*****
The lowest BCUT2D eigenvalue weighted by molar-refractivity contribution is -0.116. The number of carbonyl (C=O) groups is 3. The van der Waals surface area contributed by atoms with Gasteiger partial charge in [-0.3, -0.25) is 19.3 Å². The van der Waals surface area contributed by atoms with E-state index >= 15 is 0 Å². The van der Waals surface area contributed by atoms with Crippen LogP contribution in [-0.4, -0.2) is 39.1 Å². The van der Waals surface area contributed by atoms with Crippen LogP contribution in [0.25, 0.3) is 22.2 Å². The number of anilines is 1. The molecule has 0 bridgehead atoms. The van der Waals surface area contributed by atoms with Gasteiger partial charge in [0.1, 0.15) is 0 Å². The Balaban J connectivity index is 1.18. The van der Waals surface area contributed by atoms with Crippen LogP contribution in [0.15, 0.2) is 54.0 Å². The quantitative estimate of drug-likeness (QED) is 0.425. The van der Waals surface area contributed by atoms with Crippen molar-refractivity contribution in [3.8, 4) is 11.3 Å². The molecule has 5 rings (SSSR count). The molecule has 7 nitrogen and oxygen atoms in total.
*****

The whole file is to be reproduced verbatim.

The lowest BCUT2D eigenvalue weighted by molar-refractivity contribution is -0.116. The number of carbonyl (C=O) groups is 3. The van der Waals surface area contributed by atoms with Gasteiger partial charge in [-0.3, -0.25) is 19.3 Å². The van der Waals surface area contributed by atoms with E-state index >= 15 is 0 Å². The van der Waals surface area contributed by atoms with Crippen LogP contribution in [-0.4, -0.2) is 39.1 Å². The van der Waals surface area contributed by atoms with Crippen LogP contribution in [0.25, 0.3) is 22.2 Å². The number of anilines is 1. The molecule has 0 bridgehead atoms. The van der Waals surface area contributed by atoms with Gasteiger partial charge in [0.1, 0.15) is 0 Å². The Balaban J connectivity index is 1.18. The van der Waals surface area contributed by atoms with Crippen LogP contribution in [0.15, 0.2) is 54.0 Å². The quantitative estimate of drug-likeness (QED) is 0.425. The van der Waals surface area contributed by atoms with Crippen molar-refractivity contribution in [3.8, 4) is 11.3 Å². The molecule has 5 rings (SSSR count). The molecule has 7 nitrogen and oxygen atoms in total.